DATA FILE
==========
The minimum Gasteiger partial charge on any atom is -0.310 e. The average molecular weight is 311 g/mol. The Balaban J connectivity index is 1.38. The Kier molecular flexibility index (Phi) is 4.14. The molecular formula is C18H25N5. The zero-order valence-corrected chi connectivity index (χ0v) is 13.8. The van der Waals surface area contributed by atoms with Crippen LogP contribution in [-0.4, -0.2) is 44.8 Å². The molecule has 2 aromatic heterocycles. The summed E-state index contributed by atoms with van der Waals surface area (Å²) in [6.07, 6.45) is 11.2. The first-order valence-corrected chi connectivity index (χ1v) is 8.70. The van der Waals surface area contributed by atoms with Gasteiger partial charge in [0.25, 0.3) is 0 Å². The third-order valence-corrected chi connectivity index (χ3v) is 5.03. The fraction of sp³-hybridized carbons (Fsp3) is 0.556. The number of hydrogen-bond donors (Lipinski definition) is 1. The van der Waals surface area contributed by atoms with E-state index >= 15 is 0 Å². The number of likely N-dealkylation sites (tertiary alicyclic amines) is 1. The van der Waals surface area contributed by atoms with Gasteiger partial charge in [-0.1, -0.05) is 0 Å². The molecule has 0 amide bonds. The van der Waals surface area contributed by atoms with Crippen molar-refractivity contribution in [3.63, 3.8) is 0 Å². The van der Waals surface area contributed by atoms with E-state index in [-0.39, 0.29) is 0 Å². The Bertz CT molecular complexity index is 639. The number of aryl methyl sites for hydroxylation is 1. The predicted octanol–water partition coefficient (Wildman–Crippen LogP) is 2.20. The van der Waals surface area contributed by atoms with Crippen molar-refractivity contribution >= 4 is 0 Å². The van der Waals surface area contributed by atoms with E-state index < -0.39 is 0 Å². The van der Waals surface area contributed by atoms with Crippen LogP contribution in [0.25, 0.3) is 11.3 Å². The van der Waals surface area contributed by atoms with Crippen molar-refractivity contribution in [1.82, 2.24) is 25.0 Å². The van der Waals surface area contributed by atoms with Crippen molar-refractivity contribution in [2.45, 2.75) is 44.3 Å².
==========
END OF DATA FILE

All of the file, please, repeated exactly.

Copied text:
The minimum Gasteiger partial charge on any atom is -0.310 e. The average molecular weight is 311 g/mol. The Balaban J connectivity index is 1.38. The Kier molecular flexibility index (Phi) is 4.14. The molecular formula is C18H25N5. The zero-order valence-corrected chi connectivity index (χ0v) is 13.8. The van der Waals surface area contributed by atoms with Crippen LogP contribution in [-0.4, -0.2) is 44.8 Å². The molecule has 2 aromatic heterocycles. The summed E-state index contributed by atoms with van der Waals surface area (Å²) in [6.07, 6.45) is 11.2. The first-order valence-corrected chi connectivity index (χ1v) is 8.70. The van der Waals surface area contributed by atoms with Gasteiger partial charge in [0.25, 0.3) is 0 Å². The third-order valence-corrected chi connectivity index (χ3v) is 5.03. The fraction of sp³-hybridized carbons (Fsp3) is 0.556. The number of hydrogen-bond donors (Lipinski definition) is 1. The van der Waals surface area contributed by atoms with E-state index >= 15 is 0 Å². The number of likely N-dealkylation sites (tertiary alicyclic amines) is 1. The van der Waals surface area contributed by atoms with Gasteiger partial charge in [-0.1, -0.05) is 0 Å². The molecule has 0 amide bonds. The van der Waals surface area contributed by atoms with Crippen molar-refractivity contribution in [3.63, 3.8) is 0 Å². The van der Waals surface area contributed by atoms with E-state index in [-0.39, 0.29) is 0 Å². The Bertz CT molecular complexity index is 639. The number of aryl methyl sites for hydroxylation is 1. The predicted octanol–water partition coefficient (Wildman–Crippen LogP) is 2.20. The van der Waals surface area contributed by atoms with Crippen molar-refractivity contribution >= 4 is 0 Å². The van der Waals surface area contributed by atoms with E-state index < -0.39 is 0 Å². The van der Waals surface area contributed by atoms with Crippen LogP contribution in [0.25, 0.3) is 11.3 Å². The van der Waals surface area contributed by atoms with Crippen molar-refractivity contribution in [1.82, 2.24) is 25.0 Å². The van der Waals surface area contributed by atoms with Crippen molar-refractivity contribution in [2.45, 2.75) is 44.3 Å².